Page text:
Telling women not to drink during pregnancy ‘sexist’

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Advising women not to drink when pregnant is “sexist” and causes “needless anxiety”, senior academics have said.

Pregnancy charities and researchers have called for a change to the “alarmist” official Government guidelines, which warn expectant mothers to avoid alcohol completely.

They say the policy has no basis in evidence and ends up “stigmatising” women and excluding them from society.

Studies have shown that consistent heavy drinking during pregnancy can result in foetal alcohol syndrome, which can cause physical developmental and learning difficulties.

Women are being accosted, spoken to and started at in publicDr Ellie Lee, University of Kent

However, there is not robust evidence that light to moderate drinking, or even one-off episodes of binge drinking, causes any long-term damage.

Experts at the University of Kent and the British Pregnancy Advisory Service (BPAS) are claiming that public policy towards pregnant women has “gone down an overtly precautionary route”  and that the Government “needs to be honest” about the evidence.

But last night professional bodies defended the current position.

Last year the Chief Medical Officer, Dame Sally Davies, was accused of scaremongering when she issued updated formal advice on alcohol consumption for all adults, reducing the recommended weekly intake from 21 to 14 units for men, and advising pregnant women not to touch alcohol at all.

The previous guidelines had expecting women not avoid alcohol but noted that if they did choose to drink, they could not consume more than 2 units once or twice a week.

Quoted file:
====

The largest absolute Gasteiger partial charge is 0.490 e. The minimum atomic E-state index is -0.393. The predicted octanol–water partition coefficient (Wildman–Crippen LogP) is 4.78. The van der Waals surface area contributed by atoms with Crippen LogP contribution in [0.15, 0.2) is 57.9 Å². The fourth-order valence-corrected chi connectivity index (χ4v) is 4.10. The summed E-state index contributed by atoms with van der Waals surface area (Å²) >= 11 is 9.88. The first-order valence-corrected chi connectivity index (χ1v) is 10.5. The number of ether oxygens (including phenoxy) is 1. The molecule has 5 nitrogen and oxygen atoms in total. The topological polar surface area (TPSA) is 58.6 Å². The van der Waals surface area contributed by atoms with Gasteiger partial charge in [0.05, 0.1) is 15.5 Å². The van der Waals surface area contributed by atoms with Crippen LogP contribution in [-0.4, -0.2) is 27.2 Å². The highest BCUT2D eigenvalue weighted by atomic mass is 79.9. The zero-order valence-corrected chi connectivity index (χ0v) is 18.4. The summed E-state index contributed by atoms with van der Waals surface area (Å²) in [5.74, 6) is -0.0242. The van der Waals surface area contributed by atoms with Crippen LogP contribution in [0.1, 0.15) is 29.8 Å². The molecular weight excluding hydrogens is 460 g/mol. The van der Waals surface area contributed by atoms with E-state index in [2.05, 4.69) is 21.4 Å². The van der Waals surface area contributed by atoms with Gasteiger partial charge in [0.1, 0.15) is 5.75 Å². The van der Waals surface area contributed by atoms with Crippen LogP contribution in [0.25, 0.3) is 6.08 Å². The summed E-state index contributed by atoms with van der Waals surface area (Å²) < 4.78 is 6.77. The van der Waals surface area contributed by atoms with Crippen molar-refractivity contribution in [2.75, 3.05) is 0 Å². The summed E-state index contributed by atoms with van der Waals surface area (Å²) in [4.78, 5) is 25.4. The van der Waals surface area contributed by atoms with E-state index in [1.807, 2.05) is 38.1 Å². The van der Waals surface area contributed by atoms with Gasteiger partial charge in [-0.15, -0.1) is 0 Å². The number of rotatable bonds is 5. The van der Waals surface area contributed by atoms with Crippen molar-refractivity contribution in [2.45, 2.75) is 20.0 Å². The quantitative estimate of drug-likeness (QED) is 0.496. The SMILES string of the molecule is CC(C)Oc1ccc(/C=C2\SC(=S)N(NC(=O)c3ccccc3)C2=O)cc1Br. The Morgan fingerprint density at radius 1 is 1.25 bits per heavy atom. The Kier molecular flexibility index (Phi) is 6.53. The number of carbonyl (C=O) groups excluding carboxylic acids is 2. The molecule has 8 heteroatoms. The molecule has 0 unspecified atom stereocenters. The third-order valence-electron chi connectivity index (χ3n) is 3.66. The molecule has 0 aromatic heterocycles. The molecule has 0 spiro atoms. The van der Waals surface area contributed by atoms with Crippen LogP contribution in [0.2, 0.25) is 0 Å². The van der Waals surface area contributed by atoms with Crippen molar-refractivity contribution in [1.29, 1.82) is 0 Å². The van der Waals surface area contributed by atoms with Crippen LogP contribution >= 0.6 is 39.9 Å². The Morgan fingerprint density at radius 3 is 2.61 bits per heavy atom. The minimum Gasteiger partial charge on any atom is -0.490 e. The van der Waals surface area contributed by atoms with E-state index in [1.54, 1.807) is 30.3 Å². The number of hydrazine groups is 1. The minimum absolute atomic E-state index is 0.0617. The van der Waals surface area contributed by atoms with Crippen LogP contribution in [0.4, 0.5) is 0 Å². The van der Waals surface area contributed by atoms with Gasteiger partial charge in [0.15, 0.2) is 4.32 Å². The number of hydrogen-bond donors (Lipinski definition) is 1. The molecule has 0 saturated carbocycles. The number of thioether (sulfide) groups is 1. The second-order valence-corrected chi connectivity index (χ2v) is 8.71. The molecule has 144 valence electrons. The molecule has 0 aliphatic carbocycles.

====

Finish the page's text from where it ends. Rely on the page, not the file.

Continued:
Dame Sally Davies has been accused of scaremongering

Credit:
Jonathan Brady

Dr Ellie Lee, Director of the Centre of Parenting Culture Studies at the University of Kent, said the “exclusion of women from an ordinary activity on the basis of a precaution” was “sexist”.

“Public discourse has become very hostile and there is now an assumption that a pregnant woman holding a glass of wine is doing something absolutely wrong,” she said.

“Women are being accosted, spoken to and started at in public.

“People assume that just because you have had one drink you’ve had a bottle of vodka for breakfast.”

She said it was impossible to establish the safe level of exposure to alcohol during pregnancy.

BPAS is also campaigning for a change in the tone of the advice on the basis that it may be needlessly scaring women into aborting pregnancies because of fears that a few heavy nights out will have caused the foetus serious harm.

Generations apart | How pregnancy advice has changed

Clare Murphy, the organisation’s director of external affairs, said: “There can be real consequences to overstating evidence, or implying certainty when there isn’t any.

“Doing so can cause women needless anxiety and alarm – sometimes to the point that they consider ending an unplanned but not unwanted pregnancy because of fears they have caused irreparable harm.

“But just as importantly,  it assumes women cannot be trusted to understand risk, and when it comes to alcohol, the difference between low and heavy consumption.”

The Department of Health refused to comment on the BPAS criticism, however a spokesman for the Royal College of Midwives (RCM) said it was “best to avoid alcohol”.

“This advice is not about policing pregnant women’s behaviour, it is about giving them unbiased information and enabling them to make the choice that is right for them,” said Janet Fyle, RCM Professional Policy Advisor.

“Cumulative and regular alcohol consumption in pregnancy could have an impact on the health and wellbeing of mother and baby.”

She stressed, however, that expectant mothers concerned about their levels of drinking during should be supported by midwives in a “non-judgemental way”.

Accurate data on the the effects of moderate alcohol consumption during pregnancy is almost impossible to achieve because it would be unethical to initiate wide-scale studies which compared the outcomes for children of drinkers to those of non-drinkers.

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